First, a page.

Religious freedom and public health have clashed in New York following reports of Herpes disease resulting from a lack of care in performing a halakhic method of sucking a tiny amount of blood from the wound following circumcision.
The disease was reported in 11 babies during an 11-year period ending last December, according to the Centers for Disease Control and Prevention (CDC), which warned against the practice of oral suction practices by some “mohelim,” who perform circumcisions.
Herpes can be fatal to babies, and two babies – twins – died after suffering brain damage, the report stated.
The procedure is considered safe and is actually considered hygienic becaue the “mohel” is supposed to be very careful to wash his mouth with liquids that sterilize any germs before he performs the ritual.
The issue was raised in the New York Jewish community seven years ago when Mayor Michael Bloomberg asked rabbis not to practice the procedure, but others said there was no danger for the above reason.
The mohel involved who performed the circumcision on the twins was the same one who was the apparent cause of Herpes in another baby.
The mohel involved in the case of the HSV infection in the cases of the twins and a third case was tested and his blood was found to contain antidotes to HSV, although there was no conclusion that he actively shed the virus.
The number of HSV infections in the 3,564 babies in New York City who were circumcised with the practice of oral suction during one year is miniscule, but health officials said the risk of being exposed to Herpes is 3.4 times greater than for those who are circumcised without the procedure. The oral suction is known in Hebrew as "metzitzah b’peh".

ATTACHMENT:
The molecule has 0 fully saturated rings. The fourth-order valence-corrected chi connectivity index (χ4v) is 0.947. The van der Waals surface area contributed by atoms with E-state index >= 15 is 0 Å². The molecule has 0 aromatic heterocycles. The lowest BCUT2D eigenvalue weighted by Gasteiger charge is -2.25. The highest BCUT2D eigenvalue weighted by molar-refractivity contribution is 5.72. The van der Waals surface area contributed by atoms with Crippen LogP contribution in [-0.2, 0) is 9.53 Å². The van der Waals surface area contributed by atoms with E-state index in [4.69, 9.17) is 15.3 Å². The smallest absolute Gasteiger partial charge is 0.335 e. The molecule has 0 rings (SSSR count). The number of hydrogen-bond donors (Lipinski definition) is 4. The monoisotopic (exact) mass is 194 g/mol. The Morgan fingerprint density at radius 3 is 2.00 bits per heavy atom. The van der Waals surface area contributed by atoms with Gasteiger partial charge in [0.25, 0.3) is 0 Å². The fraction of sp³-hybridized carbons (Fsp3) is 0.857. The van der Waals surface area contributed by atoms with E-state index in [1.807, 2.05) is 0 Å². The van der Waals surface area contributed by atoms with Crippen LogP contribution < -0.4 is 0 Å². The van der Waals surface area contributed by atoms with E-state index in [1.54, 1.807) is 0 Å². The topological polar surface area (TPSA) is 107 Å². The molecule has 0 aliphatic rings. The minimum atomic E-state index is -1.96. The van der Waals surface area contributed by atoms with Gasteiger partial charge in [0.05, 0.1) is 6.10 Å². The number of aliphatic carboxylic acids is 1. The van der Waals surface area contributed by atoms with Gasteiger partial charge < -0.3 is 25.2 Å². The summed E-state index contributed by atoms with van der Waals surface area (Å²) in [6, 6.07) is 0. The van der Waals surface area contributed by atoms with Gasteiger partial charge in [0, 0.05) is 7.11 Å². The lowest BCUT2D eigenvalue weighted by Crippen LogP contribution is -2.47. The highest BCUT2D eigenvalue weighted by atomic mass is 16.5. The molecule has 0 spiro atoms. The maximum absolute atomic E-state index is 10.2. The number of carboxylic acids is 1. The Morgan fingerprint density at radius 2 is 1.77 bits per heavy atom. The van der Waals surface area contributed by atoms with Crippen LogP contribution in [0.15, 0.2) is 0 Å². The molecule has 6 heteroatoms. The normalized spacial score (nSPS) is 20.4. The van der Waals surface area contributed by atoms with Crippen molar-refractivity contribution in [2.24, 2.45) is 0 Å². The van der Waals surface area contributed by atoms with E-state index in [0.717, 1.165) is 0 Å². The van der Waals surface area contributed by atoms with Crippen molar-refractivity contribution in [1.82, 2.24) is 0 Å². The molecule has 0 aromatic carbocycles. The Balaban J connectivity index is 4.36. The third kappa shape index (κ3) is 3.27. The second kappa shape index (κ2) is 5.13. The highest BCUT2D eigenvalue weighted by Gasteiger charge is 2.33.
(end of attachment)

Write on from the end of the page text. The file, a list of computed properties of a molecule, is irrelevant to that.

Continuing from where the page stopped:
CDC estimated that the risk of Herpes infection following the special procedure is 24.4 per 100,000 boys during the five-year-period ending last December.
“Circumcision is a surgical procedure that can transmit infection if not performed under sterile conditions,” according to CDC. It continued, “Oral contact with an open wound in a neonate risks transmission of HSV and other pathogens. Professionals advising parents and parents choosing Jewish ritual circumcision should be aware of this risk, and direct or genital suction should be avoided.”
New York City Health Commissioner Department said that several hospitals have agreed to distribute printed information describing the possible risks.
“There is no safe way to perform oral suction on any open wound in a newborn,” said New York City Health Commissioner Dr. Thomas Farley “Parents considering ritual Jewish circumcision need to know that circumcision should only be performed under sterile conditions, like any other procedures that create open cuts, whether by mohelim or medical professionals.”
Many, but not all, Rabbinic authorities permit suction with a tube in the religious community.